The OAS mission (MAPP-OEA) verifying paramilitary groups’ demobilization and reintegration issued its ninth quarterly report last Friday. (The report is available here as a Microsoft Word [.doc] file; it is also available, along with all previous MAPP-OEA reports, on the mission’s website.) It’s not clear why they call it a “quarterly” report when it’s only the second one published in the past 10 1/2 months. But never mind that.
The report is definitely worth a close read. It documents a complex picture of new armed groups forming throughout the country, most of them hybrids of former paramilitaries and current drug traffickers.
Some of these groups are led by commanders of the United Self-Defense Forces [AUC] who did not heed the governmentâ€™s call to participate in the process, while others reflect an alliance between former paramilitaries and drug traffickers. Moreover, it has been noted that mid-level AUC commanders are heading new illegal armed units.
The report documents this phenomenon in many regions of the country; the problem of so-called “emerging groups” is scattered throughout Colombia’s geography. Here, using Google Maps, is a synthesis of all the regions of emerging-group activity mentioned in the report. Moving your mouse over each marker will call up relevant excerpts from the report.
The best sources on the “emerging groups” phenomenon are this and previous MAPP-OEA reports, along with recent documentation from the Colombian think-tank INDEPAZ and the Brussels-based International Crisis Group. See also the Colombian Defense Ministry’s reaction to this week’s press coverage of the OAS report.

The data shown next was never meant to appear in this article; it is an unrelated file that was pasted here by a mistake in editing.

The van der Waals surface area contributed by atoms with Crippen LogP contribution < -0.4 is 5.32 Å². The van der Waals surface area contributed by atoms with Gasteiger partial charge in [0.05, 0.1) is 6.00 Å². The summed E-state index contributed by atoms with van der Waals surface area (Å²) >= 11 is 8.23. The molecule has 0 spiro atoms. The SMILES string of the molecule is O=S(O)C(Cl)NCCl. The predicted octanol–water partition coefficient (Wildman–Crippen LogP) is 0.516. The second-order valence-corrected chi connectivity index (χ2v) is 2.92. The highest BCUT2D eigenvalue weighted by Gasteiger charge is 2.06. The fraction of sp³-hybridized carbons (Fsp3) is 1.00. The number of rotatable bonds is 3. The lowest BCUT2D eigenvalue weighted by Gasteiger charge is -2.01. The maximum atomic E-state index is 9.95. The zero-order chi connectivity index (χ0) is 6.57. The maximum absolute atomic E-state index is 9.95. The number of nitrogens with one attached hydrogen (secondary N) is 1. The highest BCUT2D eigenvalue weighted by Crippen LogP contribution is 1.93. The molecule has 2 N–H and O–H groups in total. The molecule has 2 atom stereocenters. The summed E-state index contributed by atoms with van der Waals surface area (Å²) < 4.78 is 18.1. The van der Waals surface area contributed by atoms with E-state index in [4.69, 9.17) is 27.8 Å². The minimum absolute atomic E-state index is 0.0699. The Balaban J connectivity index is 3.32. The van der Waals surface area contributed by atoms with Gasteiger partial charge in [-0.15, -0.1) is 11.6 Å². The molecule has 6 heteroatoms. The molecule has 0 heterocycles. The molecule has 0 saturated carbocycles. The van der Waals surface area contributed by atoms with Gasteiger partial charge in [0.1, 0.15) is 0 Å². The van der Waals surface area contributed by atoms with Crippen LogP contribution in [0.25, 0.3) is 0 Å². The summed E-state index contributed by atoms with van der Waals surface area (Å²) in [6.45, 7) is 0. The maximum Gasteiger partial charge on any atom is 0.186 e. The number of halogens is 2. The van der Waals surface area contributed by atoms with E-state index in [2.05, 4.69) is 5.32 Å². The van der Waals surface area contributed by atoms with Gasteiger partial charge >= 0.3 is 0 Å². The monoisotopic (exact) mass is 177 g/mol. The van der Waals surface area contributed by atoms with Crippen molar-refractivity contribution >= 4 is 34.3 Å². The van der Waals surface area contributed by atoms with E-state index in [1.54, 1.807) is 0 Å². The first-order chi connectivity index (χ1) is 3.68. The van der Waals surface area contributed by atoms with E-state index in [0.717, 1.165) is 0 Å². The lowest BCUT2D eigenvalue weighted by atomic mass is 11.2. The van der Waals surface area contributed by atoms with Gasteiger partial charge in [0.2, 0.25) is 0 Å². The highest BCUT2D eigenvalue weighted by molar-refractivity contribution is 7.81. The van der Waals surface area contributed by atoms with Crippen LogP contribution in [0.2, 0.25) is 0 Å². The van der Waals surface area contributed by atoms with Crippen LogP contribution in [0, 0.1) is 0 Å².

Meanwhile, the OAS report also expresses urgent concerns about the Colombian government’s programs to re-integrate ex-combatants, which are still struggling badly despite a greater effort to unify planning under a “high commissioner for reintegration.”
[T]he status of the reintegration process is a source of serious concern on the part of OAS/MAPP. Delays in strengthening the institutions in charge of this process together with the limited operational capacity and coverage of the program at present are some of the factors that are hindering the socio-economic reintegration of demobilized combatants. A weak reintegration process in turn poses serious threats to the peace process as a whole, since it does nothing to prevent the recruitment of the demobilized fighters by new illegal units, which are being seen in different regions of the country. …
The still limited operational and coverage capacity of the Program is compounded by the difficulty in establishing clear statistics. In general, there is a problem that has to do with the discrepancy between the number of demobilized combatants reported by the Government and the number located by the Police. The information provided by some local officials is far removed from reality. There is no clarity regarding the number of beneficiaries, or their location or mobility.
The two most worrisome issues are the productive or work projects and humanitarian aid, which are key benefits for the demobilized combatants. In the first case, OAS/MAPP has verified that, as a rule, people in the communities continue to have the impression that the program does not provide for the socio-economic reintegration of the beneficiaries, and this in turn could be the reason why they tend to go back to illegal activities.